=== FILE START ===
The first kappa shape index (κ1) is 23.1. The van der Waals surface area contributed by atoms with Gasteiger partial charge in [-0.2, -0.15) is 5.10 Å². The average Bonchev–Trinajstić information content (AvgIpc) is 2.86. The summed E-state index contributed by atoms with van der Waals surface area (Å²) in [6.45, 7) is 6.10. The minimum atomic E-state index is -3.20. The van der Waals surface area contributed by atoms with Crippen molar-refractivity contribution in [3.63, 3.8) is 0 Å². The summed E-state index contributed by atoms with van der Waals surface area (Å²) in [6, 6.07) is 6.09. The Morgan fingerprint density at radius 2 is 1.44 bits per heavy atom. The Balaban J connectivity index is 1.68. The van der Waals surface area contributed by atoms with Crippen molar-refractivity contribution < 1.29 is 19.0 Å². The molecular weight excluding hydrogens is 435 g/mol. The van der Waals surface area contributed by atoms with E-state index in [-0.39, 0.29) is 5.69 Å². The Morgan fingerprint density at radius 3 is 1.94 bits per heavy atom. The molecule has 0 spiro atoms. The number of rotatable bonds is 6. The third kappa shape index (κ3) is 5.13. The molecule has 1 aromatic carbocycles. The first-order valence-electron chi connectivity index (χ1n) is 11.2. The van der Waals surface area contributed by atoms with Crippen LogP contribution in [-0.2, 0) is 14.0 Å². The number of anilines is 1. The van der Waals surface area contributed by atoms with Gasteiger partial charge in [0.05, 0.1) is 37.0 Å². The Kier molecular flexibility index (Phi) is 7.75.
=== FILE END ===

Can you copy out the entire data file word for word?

The first kappa shape index (κ1) is 23.1. The van der Waals surface area contributed by atoms with Gasteiger partial charge in [-0.2, -0.15) is 5.10 Å². The average Bonchev–Trinajstić information content (AvgIpc) is 2.86. The summed E-state index contributed by atoms with van der Waals surface area (Å²) in [6.45, 7) is 6.10. The minimum atomic E-state index is -3.20. The van der Waals surface area contributed by atoms with Crippen molar-refractivity contribution in [3.63, 3.8) is 0 Å². The summed E-state index contributed by atoms with van der Waals surface area (Å²) in [6, 6.07) is 6.09. The Morgan fingerprint density at radius 2 is 1.44 bits per heavy atom. The Balaban J connectivity index is 1.68. The van der Waals surface area contributed by atoms with Crippen molar-refractivity contribution < 1.29 is 19.0 Å². The molecular weight excluding hydrogens is 435 g/mol. The van der Waals surface area contributed by atoms with E-state index in [-0.39, 0.29) is 5.69 Å². The Morgan fingerprint density at radius 3 is 1.94 bits per heavy atom. The molecule has 0 spiro atoms. The number of rotatable bonds is 6. The third kappa shape index (κ3) is 5.13. The molecule has 1 aromatic carbocycles. The first-order valence-electron chi connectivity index (χ1n) is 11.2. The van der Waals surface area contributed by atoms with Crippen LogP contribution in [-0.2, 0) is 14.0 Å². The number of anilines is 1. The van der Waals surface area contributed by atoms with Gasteiger partial charge in [0.05, 0.1) is 37.0 Å². The Kier molecular flexibility index (Phi) is 7.75.